Becky: Whoa whoa whoa. Before I deal with the rehash of our bittersweet debate, I demand an apology for calling me and my ilk the saddest and scoliosisest of nerds. Way harsh, Klee. Are you really asking me to defend myself for being emotionally involved with Fry and Leela? WITH FRY AND LEELA? Are you really telling me I shouldn't be moved while watching one of the rare occasions when Leela's love for Fry is plainly stated instead of hinted at? Seriously, if your heart wasn't overflowing with vicarious lovesplosions during that scene, then I've got news for you: you are already a robot. Cut your arm open, see the wires and scream for a full day just like Robot Leela. Meanwhile, I could die happy knowing that such outsized expression of her devotion to him pulled the ol' heartstrings, the same way Bender could die happy having tricked Fry to perform mouth-to-ass resuscitation. I'm really packing a lot of episode references in here! Is anyone other than me proud?
Miles: Just bursting with pride.
Becky: Anyway I'm going to finally concede that "Jurassic Bark" is more soul-crushing than "Luck of the Fryish." I watched them back-to-back recently (yeah, I had some Kleenex handy) and I think the big difference is understanding the loss. Fry gets to realize how his loss affected his brother and the bittersweetness is kind of just a poignant mix of his regrets and reciprocated fraternal love. Seymour just thinks he's been abandoned. He lives a life of total loyalty and dies not only unfulfilled but unaware that Fry cares about him. It's like… why not just punch a newborn otter right in the face? You'll get more or less the same sense of guilt and despair.
Miles: Plus there's that "Don't You (Forget About Me)" sound cue to buoy our spirits in "Fryish."
Becky: Yeah, the ol' Simple Minds salve does wonders. It's true that Fry and Bender are sort of the B-story love plot of the show-their relationship is as complex as Fry and Leela's, if not more. Last time we talked about the Seymour/Yancey episodes, you brought up the idea that fate had somehow screwed up Fry's existence by placing him in the year 2000, where he was miserable, rather than in the year 3000, where he has a robot friend and a cyclops crush and is generally thrilled and involved in life-so fate messily corrected its error with the (BUZZWORD COMMENCEMENT PART 2) chrono-displacement. Bender is the first character Fry meets after being unfrozen, right? They have immediate chemistry basically because they're both total misanthropes. Maybe that's what all our future robot friends will be like-just people we can be around so we don't have to be around people. Does that make me sound deep? I hope so. I need to sound deep because I'm not sure I made a point there.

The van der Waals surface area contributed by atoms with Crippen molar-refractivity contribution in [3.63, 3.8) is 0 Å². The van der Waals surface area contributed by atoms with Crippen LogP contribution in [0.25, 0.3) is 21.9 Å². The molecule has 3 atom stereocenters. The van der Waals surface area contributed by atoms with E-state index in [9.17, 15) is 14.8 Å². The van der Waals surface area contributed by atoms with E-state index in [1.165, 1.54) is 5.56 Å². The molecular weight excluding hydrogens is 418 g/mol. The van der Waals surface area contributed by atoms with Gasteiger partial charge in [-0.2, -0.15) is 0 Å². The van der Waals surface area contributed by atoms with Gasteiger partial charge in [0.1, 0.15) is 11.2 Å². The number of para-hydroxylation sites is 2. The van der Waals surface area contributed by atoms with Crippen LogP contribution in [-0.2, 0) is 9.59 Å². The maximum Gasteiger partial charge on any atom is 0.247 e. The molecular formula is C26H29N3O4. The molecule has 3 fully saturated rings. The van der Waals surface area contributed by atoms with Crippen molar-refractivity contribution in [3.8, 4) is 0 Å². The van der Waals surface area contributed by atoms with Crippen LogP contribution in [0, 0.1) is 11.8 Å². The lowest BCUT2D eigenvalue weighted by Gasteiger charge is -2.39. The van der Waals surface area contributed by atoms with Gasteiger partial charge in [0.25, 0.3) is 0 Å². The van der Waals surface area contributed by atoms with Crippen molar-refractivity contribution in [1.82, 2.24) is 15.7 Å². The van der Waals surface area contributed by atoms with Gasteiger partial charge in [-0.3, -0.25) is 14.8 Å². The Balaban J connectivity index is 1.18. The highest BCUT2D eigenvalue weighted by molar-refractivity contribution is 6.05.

Becky: Also, P.S. Did you think the cyclops-eating alien in "Rebirth" was identical to the Terry Gilliam monster that eats a bunch of knights at the end of Monty Python and the Holy Grail?
Miles: I wouldn't put the Python reference past them, seeing as last night's second-helping episode, "In-A-Gadda-Da-Leela," was mainly devoted to certain classic or dated tropes (a suicide attack on a "Death Sphere," civilization unable to serve its own best interests, the Flash Gordon-like "Transcredible Exploits of Zapp Brannigan" framing). This wasn't even the first time Leela has been in the Twilight Zone-ish position of Eve next to a repulsive Adam, but the biblical spin was a nice counterfactual for the being-born-from-a-vat MacGuffin of "Rebirth," and it was fantastic to see the Genesis scenario turned on its lady-baiting head with the reveal that it's artifice fashioned by a dude desperate to get laid. Meanwhile, the V-GINY satellite, an unholy amalgam of military intervention and cultural censorship, was obliterating indecent planets, cutting to the quick of the U.S. situation: wanton violence and sexual repression are two corners to the same Rubik's cube.
Miles: All told, my thirst for satire and math jokes was sated. But not my thirst for Zoidberg one-liners.
Becky: Agreed. It was a perfect episode pairing. "Rebirth" provided both the philosophical headiness and the plot twists of great episodes like "Roswell that Ends Well" while "In-A-Gadda-Da-Leela" was a weaker but still great pastiche of styles and references and jokes and a healthy dose of Zapp Brannigan. We're back… to the Futurama!